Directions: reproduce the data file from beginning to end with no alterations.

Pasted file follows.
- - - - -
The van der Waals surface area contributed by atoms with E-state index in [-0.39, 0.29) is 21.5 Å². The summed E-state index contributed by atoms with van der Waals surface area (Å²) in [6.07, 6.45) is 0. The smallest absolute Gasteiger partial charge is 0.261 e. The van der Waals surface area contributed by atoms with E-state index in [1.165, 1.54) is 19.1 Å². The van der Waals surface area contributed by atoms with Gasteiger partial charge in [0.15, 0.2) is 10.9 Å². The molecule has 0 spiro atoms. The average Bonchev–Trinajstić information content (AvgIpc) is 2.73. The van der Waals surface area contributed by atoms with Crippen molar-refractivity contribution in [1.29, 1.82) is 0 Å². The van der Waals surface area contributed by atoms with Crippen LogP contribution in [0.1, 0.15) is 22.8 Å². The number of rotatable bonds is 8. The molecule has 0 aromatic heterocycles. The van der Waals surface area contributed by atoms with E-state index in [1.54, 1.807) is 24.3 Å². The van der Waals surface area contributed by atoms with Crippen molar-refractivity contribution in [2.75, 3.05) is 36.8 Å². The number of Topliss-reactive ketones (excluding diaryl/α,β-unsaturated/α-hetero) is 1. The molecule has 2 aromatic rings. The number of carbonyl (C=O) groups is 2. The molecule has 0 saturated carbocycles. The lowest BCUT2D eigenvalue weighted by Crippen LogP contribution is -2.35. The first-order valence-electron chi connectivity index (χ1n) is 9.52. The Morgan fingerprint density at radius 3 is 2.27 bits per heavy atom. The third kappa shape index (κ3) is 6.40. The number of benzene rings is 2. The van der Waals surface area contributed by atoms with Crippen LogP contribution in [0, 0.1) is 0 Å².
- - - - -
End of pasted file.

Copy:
The van der Waals surface area contributed by atoms with E-state index in [-0.39, 0.29) is 21.5 Å². The summed E-state index contributed by atoms with van der Waals surface area (Å²) in [6.07, 6.45) is 0. The smallest absolute Gasteiger partial charge is 0.261 e. The van der Waals surface area contributed by atoms with E-state index in [1.165, 1.54) is 19.1 Å². The van der Waals surface area contributed by atoms with Gasteiger partial charge in [0.15, 0.2) is 10.9 Å². The molecule has 0 spiro atoms. The average Bonchev–Trinajstić information content (AvgIpc) is 2.73. The van der Waals surface area contributed by atoms with Crippen molar-refractivity contribution in [1.29, 1.82) is 0 Å². The van der Waals surface area contributed by atoms with Crippen LogP contribution in [0.1, 0.15) is 22.8 Å². The number of rotatable bonds is 8. The molecule has 0 aromatic heterocycles. The van der Waals surface area contributed by atoms with E-state index in [1.54, 1.807) is 24.3 Å². The van der Waals surface area contributed by atoms with Crippen molar-refractivity contribution in [2.75, 3.05) is 36.8 Å². The number of Topliss-reactive ketones (excluding diaryl/α,β-unsaturated/α-hetero) is 1. The molecule has 2 aromatic rings. The number of carbonyl (C=O) groups is 2. The molecule has 0 saturated carbocycles. The lowest BCUT2D eigenvalue weighted by Crippen LogP contribution is -2.35. The first-order valence-electron chi connectivity index (χ1n) is 9.52. The Morgan fingerprint density at radius 3 is 2.27 bits per heavy atom. The third kappa shape index (κ3) is 6.40. The number of benzene rings is 2. The van der Waals surface area contributed by atoms with Crippen LogP contribution in [0, 0.1) is 0 Å².